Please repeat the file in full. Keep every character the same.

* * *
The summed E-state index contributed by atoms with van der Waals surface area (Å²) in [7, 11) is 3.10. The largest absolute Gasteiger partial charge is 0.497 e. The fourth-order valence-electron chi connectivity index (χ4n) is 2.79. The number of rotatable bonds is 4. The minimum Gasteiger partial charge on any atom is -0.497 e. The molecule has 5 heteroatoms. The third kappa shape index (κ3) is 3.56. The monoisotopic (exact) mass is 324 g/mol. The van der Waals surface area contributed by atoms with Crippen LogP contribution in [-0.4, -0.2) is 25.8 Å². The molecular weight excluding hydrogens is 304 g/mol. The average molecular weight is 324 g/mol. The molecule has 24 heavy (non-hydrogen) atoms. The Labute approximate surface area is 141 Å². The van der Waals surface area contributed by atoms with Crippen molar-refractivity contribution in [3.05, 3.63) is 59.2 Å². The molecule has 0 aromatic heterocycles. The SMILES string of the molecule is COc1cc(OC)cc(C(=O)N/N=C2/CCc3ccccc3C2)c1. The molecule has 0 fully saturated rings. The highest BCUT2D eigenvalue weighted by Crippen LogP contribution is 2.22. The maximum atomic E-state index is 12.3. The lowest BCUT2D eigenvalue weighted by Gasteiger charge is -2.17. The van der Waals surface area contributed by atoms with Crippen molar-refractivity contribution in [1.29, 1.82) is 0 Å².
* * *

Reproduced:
The summed E-state index contributed by atoms with van der Waals surface area (Å²) in [7, 11) is 3.10. The largest absolute Gasteiger partial charge is 0.497 e. The fourth-order valence-electron chi connectivity index (χ4n) is 2.79. The number of rotatable bonds is 4. The minimum Gasteiger partial charge on any atom is -0.497 e. The molecule has 5 heteroatoms. The third kappa shape index (κ3) is 3.56. The monoisotopic (exact) mass is 324 g/mol. The van der Waals surface area contributed by atoms with Crippen LogP contribution in [-0.4, -0.2) is 25.8 Å². The molecular weight excluding hydrogens is 304 g/mol. The average molecular weight is 324 g/mol. The molecule has 24 heavy (non-hydrogen) atoms. The Labute approximate surface area is 141 Å². The van der Waals surface area contributed by atoms with Crippen molar-refractivity contribution in [3.05, 3.63) is 59.2 Å². The molecule has 0 aromatic heterocycles. The SMILES string of the molecule is COc1cc(OC)cc(C(=O)N/N=C2/CCc3ccccc3C2)c1. The molecule has 0 fully saturated rings. The highest BCUT2D eigenvalue weighted by Crippen LogP contribution is 2.22. The maximum atomic E-state index is 12.3. The lowest BCUT2D eigenvalue weighted by Gasteiger charge is -2.17. The van der Waals surface area contributed by atoms with Crippen molar-refractivity contribution in [1.29, 1.82) is 0 Å².